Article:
Opposition is rising quickly to a proposed water rule that threatens to greatly expand the federal government’s regulatory authority over how farmers in Iowa and all over the country can manage their land.

Farmers, lawmakers and others are all pushing hard to stop the new rule, which was published in April by the U.S. Environmental Protection Ag­­ency (EPA) and the U.S. Army Corps of Engineers (Corps). Spec­ifically, the rule would revise the definition of what is considered a "navigable water" or "water of the United States" that is subject to federal regulation under the Clean Water Act (CWA).

Under the proposal, the government regulations would be extended to ditches, gullies, riparian areas, adjacent non-wetlands and other areas that are away from navigable waters, even to the extent of a provision for "other waters" determined on a case-by-case basis.

The rules would also extend federal jurisdiction to areas that may hold or conduct water for only a short period of time after a rain storm.

The expansive language in the proposed rule would mean that farmers could be forced to apply for federal permits and work through government red tape to do normal activities, such as building a terrace, constructing a waterway, applying fertilizer or even planting a tree, according to Craig Hill, president of the Iowa Farm Bureau Federation.

The rule proposed by the two regulatory agencies goes well beyond the navigable waters that Congress cited when it passed the CWA in 1972, Hill said. And it also appears to be an end run around two U.S. Supreme Court decisions that decided the Clean Water Act does not give the federal government control over all water, he said.

"This proposed rule really goes beyond burdensome and would present a clear intrusion on property rights of landowners," Hill said. "It could also really set back all of the renewed efforts to increase the amount of conservation work that farmers are doing to reduce erosion and improve water quality under the Iowa Nutrient Strategy."

In an interview with the Spokes­man last week, Hill spoke about the proposed water rule and the need to oppose it. Here are some excerpts of that interview:

What do you see as the biggest potential problems for farmers if the rule proposed by the EPA and the Corps is enacted?

In my career in farming, there has probably never been a greater threat to our ability to farm than this proposed rule. It is a tremendous expansion from where we are today, and I don’t think that we can really understand all of the problems or the level of control that the federal government could have over farmers if it is enacted.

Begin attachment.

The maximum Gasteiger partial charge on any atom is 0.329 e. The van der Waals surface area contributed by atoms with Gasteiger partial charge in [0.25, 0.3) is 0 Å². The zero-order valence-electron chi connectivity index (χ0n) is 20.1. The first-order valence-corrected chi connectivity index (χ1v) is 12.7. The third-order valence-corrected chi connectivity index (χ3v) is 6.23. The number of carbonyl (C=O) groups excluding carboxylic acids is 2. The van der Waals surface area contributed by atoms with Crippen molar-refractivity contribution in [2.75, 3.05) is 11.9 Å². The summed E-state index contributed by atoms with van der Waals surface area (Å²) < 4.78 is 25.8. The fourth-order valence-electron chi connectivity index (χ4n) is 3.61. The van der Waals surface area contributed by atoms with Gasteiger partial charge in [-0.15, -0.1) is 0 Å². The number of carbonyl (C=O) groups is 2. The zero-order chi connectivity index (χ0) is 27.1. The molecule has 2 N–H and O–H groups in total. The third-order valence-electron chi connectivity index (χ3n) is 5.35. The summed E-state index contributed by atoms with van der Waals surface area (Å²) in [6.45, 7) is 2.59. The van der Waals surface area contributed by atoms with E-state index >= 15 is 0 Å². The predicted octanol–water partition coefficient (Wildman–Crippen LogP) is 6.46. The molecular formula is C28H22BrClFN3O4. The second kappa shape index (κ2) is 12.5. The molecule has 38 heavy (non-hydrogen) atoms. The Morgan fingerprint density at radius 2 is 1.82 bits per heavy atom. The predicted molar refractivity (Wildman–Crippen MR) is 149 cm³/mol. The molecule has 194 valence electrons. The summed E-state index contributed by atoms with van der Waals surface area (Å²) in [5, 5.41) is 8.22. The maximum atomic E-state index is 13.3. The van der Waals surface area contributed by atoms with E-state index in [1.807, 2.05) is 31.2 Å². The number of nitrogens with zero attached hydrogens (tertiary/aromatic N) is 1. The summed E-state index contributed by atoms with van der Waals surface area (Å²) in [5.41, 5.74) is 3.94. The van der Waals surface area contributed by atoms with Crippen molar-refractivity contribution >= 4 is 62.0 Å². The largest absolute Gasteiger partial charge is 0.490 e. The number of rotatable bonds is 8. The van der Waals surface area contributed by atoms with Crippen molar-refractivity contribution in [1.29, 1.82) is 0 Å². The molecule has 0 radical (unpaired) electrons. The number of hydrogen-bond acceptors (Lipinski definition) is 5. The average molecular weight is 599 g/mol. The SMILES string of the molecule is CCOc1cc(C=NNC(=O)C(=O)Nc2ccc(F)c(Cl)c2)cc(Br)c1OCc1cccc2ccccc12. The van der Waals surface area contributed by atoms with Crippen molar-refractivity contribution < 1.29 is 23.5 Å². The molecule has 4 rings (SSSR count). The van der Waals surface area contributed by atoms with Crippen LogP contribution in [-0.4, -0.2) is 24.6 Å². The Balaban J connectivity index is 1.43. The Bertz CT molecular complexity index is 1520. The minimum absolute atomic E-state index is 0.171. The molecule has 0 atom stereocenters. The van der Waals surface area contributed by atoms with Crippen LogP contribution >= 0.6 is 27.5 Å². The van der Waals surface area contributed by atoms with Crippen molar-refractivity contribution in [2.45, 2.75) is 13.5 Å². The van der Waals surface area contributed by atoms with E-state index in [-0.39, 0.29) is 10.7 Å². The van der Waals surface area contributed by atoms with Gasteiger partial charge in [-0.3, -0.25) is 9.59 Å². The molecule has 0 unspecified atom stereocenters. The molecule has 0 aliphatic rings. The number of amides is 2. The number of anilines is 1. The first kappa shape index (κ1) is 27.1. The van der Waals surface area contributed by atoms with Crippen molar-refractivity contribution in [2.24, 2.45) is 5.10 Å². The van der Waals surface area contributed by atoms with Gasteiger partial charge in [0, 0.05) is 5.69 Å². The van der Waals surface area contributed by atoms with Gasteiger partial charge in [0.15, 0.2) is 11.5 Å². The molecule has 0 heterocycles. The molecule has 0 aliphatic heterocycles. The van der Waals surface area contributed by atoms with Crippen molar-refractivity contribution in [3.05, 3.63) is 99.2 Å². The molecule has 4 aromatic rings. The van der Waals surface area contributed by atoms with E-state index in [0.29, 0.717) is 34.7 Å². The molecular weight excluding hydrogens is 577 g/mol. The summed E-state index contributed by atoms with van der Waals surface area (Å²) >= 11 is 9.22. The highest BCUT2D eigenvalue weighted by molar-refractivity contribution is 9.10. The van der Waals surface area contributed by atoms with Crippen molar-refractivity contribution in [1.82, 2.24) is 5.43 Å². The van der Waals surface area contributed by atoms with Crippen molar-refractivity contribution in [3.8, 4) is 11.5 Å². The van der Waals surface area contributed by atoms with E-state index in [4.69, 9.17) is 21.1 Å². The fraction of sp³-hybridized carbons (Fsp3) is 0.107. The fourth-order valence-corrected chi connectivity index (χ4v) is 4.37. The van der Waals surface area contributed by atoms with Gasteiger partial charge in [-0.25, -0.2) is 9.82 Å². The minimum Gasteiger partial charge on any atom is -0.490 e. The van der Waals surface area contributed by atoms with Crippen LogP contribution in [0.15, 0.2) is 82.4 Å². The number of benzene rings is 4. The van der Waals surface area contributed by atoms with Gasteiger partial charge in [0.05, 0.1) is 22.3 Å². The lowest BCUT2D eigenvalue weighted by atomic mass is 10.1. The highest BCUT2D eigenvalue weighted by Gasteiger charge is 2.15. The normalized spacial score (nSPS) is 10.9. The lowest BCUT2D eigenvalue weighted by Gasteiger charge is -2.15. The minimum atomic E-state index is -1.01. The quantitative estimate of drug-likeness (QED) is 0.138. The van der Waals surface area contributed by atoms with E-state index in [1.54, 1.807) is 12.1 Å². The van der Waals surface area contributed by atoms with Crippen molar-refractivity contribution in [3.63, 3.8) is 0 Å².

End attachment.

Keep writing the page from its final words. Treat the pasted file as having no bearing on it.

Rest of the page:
The agencies have really launch­ed a major offensive to rewrite existing law and change long-held definitions and practices.

What they are saying is that the government can regulate any land that could serve as a conduit for water flow into streams. Any inch of land that conveys water, even for a very short time, would be under federal regulatory control. It goes way beyond streams, rivers, wetlands and other things we usually think of as wet areas, and really covers an entire state like Iowa. It means the federal government can regulate things like ditches and puddles, and even areas where puddles once existed. I don’t think that’s what Congress intended when they wrote the Clean Water Act.

The rule is relatively short, but with explanations and definitions the document goes on for 370 pages and the bottom line is that it opens the door for the government to force farmers to seek permits for activities such as conservation practices or spraying. It could potentially deny landowners economic use of their property.

What’s the problem with re­­quiring farmers to obtain federal permits?

First off, Congressional action and the Supreme Court rulings don’t authorize this broadening of the CWA. The other big problem is that permits would likely be required for every typical farming activity, such as building a fence, applying fertilizer or spraying weeds. That’s because any of those could be determined to be an illegal dredge and fill of soil or cause a discharge into an expanded universe of waters of the U.S. Some of these permits could take months, or even years, to obtain and there is no guarantee the permit would be granted. This jeopardizes important conservation projects and can hinder a farmer’s efforts to improve our soil and water resources.